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Katie Oller

Tedu 426
Read Aloud Lesson Plan
I.

II.

III.

Purpose
The purpose of this read aloud is to demonstrate fluency while
I am reading for my students. Through reading aloud, they will
get an idea of how a reader should express emotion while
reading text, and also when a reader correctly stops or pauses
during reading. Through my lesson, the students will build on
their comprehension skills by answering and critically thinking
about the questions I will be asking them about predictions
and problems and solutions. Students will also build their
vocabulary by listening to a new story, and learn new words
and meanings in context.
2.8 The student will read and demonstrate comprehension of
fictional texts.
o a) Make and confirm predictions.
o b) Relate previous experiences to the main idea.
o c) Ask and answer questions about what is read.
o d) Locate information to answer questions.
o e) Describe characters, setting, and important events in
fiction and poetry.
o f) Identify the problem and solution.
o g) Identify the main idea.
o h) Summarize stories and events with beginning,
middle, and end in the correct
o sequence.
o i) Draw conclusions based on the text.
o j) Read and reread familiar stories, poems, and
passages with fluency, accuracy,
and meaningful expression.
Objectives
Given a picture walk, students will write a one or two
sentence prediction before reading about what will happen in
the text with 80% accuracy.
Given more information from the text, students will edit and
revise their original predictions during the reading with 80%
accuracy.
Given a worksheet on problems and solutions, students will be
able to identify and describe after the reading what the
problem and solution was in the text with 80% accuracy.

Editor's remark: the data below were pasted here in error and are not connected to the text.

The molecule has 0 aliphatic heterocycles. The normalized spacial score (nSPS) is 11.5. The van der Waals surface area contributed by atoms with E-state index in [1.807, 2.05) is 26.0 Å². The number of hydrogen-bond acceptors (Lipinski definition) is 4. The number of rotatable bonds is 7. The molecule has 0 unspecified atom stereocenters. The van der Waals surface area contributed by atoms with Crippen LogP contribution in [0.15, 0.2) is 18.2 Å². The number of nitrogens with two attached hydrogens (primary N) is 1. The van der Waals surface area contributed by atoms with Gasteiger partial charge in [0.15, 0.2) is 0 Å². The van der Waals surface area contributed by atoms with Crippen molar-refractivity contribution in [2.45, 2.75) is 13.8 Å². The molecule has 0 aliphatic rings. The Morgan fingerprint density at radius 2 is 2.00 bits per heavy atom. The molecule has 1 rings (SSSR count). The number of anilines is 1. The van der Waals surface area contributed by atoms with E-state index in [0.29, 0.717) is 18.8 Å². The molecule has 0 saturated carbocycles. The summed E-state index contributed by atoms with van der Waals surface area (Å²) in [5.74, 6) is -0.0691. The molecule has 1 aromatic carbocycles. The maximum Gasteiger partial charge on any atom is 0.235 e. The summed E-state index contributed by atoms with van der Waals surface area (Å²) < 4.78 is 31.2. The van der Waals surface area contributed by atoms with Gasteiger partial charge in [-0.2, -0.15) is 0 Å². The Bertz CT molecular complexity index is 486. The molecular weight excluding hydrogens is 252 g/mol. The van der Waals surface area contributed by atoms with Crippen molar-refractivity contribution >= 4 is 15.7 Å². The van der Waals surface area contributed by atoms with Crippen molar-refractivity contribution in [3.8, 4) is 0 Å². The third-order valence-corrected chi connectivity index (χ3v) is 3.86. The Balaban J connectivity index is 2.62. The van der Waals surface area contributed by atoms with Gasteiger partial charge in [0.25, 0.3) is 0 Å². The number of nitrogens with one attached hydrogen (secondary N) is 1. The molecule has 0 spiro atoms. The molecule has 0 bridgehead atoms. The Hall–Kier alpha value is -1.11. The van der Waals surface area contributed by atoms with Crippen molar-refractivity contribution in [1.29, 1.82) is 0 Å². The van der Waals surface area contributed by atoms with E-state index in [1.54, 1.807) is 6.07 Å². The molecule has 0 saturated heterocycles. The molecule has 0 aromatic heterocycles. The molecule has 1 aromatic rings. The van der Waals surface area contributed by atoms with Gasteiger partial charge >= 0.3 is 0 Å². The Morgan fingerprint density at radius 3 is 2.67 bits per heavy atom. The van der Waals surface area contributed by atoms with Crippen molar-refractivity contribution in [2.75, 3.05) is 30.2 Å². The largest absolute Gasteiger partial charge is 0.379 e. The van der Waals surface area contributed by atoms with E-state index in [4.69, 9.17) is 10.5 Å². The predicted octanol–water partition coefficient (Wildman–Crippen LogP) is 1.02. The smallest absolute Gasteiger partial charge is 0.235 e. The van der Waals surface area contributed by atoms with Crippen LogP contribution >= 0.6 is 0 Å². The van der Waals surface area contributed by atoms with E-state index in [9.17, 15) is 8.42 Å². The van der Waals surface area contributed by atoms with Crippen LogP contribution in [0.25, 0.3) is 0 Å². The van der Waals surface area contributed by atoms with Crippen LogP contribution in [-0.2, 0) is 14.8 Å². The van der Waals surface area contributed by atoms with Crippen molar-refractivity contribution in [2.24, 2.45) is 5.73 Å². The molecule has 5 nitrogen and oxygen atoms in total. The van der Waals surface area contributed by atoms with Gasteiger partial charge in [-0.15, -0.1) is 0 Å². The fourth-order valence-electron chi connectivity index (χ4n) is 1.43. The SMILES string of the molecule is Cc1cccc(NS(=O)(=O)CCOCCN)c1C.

Procedure

IV.

Before the read aloud begins, I will keep my students in their


seats and read the title Scaredy Squirrel to them. I will ask
students to raise their hands and orally tell me about a time
that they were scared and how it made them feel. I will only
call on 4-5 students in order to move the beginning part of the
lesson forward. Once I have gathered responses from
students, I will begin a picture walk around the room, showing
students various pictures in the book. After all students have
seen the pictures, I will ask them to jot down predictions on
their worksheet of what they think will happen in the book
based on the title and pictures I have shown them. Once
finished, I will ask a few students to share with the class what
they predict will happen in the book.
After sharing, I will begin the read aloud. I will walk around the
room so that each student can see while I am reading. I will
stop at the middle of the book, on page 20 to ask the students
to revise their prediction and make conclusions about what
has happened so far in the book. I will ask a few students to
share with me a conclusion they have made about Scaredy
Squirrel and about what is happening in the book. After this
discussion, I will instruct them that good readers make
observations and can use clues in the book to make
predictions about what will happen next in the text. Students
will write down their new revised predictions. Once the
students have completed this, I will continue reading.
After I am finished reading, I will have students go back to
working on their worksheet where there are boxes to fill in on
problem and solution. I will ask for my students to identify
what the problem is in the book, the solution to the problem,
and steps that were taken in the solution to solve the
problem. I will ask students to share once they have finished
writing down the problem and solution, comparing what
students said was the problem, and what they said was the
solution. I will also verbally ask students to tell me if their